Stray Flux and its Influence on Protection Relays

Authors: Z. Gajic, S. Holst, ABB AB, SA Products, Sweden, D. Bonmann, ABB AG, Transformers, Germany, and D. Baars, ELEQ bv. Netherlands

The bar-primary (i.e. ring-core; window type) current transformers are typically designed assuming that the flux in the CT magnetic core is homogeneous and only caused by the current flowing in the CT primary conductor. Thus, this means that:

  • The primary CT conductor is ideally centered in the middle of the CT toroidal magnetic core
  • The primary CT conductor is straight and infinitely long; and
  • There are not external magnetic fields which can cause additional flux in any part of the CT core

However, in practice the primary conductor is never straight and infinitely long and the CTs are commonly installed in a three-phase system. Thus, at least the magnetic fields from the other two phases are present in the vicinity of the CT. These “external magnetic fields” may under certain circumstances produce significant stray flux in the CT magnetic core, which can cause problems for protection systems connected to that CT.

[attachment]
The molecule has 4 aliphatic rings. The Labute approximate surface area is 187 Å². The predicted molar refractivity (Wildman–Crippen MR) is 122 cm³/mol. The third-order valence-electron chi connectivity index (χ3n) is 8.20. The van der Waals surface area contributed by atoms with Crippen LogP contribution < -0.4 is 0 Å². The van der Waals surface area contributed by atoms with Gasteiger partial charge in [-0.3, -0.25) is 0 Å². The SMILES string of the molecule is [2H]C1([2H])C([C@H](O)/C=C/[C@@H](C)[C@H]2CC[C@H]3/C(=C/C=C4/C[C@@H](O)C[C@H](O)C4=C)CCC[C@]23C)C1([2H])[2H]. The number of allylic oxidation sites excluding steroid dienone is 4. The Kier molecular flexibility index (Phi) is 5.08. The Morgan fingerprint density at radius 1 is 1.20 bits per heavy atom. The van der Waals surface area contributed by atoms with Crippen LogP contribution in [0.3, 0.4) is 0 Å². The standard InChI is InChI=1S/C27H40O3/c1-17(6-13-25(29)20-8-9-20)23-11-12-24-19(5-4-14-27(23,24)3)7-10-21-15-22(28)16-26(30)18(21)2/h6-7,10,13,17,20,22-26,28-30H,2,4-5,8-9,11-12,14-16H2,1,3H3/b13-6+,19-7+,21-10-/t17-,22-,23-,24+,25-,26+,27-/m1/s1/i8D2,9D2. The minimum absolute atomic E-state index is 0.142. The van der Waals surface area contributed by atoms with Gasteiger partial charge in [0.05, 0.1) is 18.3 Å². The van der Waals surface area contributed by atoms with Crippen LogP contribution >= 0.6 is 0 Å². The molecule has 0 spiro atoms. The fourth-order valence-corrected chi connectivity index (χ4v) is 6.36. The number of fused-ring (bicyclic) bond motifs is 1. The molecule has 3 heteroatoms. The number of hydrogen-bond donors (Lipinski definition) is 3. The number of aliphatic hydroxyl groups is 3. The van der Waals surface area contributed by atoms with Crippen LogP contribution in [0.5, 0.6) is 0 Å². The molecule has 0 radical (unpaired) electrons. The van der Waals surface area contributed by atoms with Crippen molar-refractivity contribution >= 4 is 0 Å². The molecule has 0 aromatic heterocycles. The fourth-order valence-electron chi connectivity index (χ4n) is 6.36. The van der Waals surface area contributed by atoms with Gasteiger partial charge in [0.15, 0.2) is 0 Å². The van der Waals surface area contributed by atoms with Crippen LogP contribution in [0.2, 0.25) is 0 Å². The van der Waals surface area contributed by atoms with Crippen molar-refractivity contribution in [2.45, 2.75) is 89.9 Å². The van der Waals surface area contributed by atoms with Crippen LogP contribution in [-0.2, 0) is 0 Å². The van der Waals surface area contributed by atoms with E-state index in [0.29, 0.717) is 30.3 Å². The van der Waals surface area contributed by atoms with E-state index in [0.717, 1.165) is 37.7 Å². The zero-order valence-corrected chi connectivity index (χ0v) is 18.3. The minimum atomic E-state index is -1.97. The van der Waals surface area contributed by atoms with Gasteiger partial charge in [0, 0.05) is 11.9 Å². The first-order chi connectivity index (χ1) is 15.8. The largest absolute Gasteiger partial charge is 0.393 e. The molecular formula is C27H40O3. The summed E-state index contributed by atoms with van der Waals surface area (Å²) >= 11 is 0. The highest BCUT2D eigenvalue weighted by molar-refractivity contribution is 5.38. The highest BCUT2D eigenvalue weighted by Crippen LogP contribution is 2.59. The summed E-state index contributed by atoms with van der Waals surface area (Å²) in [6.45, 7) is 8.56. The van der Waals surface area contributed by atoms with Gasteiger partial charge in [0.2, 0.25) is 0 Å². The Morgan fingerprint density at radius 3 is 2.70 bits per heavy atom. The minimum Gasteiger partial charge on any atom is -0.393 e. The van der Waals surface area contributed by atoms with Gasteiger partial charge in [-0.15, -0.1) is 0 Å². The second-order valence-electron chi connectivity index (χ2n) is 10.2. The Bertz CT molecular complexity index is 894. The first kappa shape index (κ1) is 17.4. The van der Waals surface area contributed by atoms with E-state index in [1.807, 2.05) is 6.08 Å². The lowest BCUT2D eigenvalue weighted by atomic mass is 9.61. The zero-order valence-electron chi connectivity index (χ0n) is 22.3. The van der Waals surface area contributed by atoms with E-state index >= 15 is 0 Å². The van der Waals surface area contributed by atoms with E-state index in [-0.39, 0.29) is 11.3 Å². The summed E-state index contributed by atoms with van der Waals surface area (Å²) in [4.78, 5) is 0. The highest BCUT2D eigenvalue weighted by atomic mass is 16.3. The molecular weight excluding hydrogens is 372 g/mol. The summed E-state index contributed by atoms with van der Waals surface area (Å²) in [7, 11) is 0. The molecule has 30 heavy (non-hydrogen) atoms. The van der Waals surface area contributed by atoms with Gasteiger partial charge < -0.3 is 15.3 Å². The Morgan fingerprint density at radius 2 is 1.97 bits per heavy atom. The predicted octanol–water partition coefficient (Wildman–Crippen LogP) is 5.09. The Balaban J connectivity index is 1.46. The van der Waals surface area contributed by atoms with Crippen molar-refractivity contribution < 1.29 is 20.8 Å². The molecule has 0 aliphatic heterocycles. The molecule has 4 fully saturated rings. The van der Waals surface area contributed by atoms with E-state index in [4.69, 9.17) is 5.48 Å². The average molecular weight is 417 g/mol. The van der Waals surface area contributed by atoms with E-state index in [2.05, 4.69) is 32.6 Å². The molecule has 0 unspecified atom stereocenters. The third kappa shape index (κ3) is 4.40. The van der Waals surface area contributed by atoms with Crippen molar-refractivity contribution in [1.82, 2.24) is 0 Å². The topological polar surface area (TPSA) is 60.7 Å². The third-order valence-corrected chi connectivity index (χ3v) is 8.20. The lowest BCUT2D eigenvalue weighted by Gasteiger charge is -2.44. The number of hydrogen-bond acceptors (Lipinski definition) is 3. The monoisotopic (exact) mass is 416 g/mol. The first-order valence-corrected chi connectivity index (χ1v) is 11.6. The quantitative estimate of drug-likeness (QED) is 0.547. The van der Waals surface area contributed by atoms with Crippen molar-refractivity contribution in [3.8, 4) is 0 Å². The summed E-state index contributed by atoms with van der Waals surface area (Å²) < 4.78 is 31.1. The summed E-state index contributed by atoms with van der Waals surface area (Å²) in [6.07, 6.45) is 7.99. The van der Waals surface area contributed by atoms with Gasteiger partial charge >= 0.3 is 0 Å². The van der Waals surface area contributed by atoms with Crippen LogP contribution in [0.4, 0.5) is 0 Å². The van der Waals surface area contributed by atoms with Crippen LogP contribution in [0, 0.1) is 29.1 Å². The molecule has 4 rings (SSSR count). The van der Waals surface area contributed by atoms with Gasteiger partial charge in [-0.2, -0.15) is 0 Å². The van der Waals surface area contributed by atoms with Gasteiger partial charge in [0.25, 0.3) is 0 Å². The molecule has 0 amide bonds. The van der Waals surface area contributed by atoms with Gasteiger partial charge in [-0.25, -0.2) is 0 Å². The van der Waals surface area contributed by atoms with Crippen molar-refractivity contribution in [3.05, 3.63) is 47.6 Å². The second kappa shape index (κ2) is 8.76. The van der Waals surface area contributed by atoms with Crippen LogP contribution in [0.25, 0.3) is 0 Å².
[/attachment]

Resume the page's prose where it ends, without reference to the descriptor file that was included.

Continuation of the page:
As shown in Figure 1, the stray flux will split into two paths through the CT core. Thus, at one side of the CT core the resultant flux will be equal to the sum of the “usual flux” caused by the CT primary current and the stray flux, while at the other side of the CT core the resultant flux will be equal to the difference between the “usual flux” and the stray flux. Obviously the resultant flux will have different values in different parts of the CT core and a partial CT saturation may occur.

There are quite a number of papers published regarding CT accuracy under such operating conditions. Surprisingly very few papers discuss the influence of the stray flux on the relay protection systems. Even in some of the above mentioned papers it is stated that stray flux should not produce big impact on the relay protection. This might be true for the relays with time delayed operation such as phase or ground overcurrent relays. However, stray flux can easily cause unwanted operation of the instantaneous and sensitive relays like differential protection. Note that both high impedance and low impedance differential protection relays can be affected by this phenomenon.

Testing in the Laboratory
The laboratory testing was performed on the two CT cores designated CT #1 and CT #2 as shown in Figure 2.  Both CT cores have the ratio 800/1A with a relative small core cross section. The only important difference between the two CT cores is rating data and consequently the magnetic core cross section area. These two CT cores had the following ratings:

  • CT #1: 800/1A; 5P30; 10VA with  core cross section area of 17.1cm2
  • CT #2: 800/1; 5P5; 10VA with core cross section area of 1.9cm2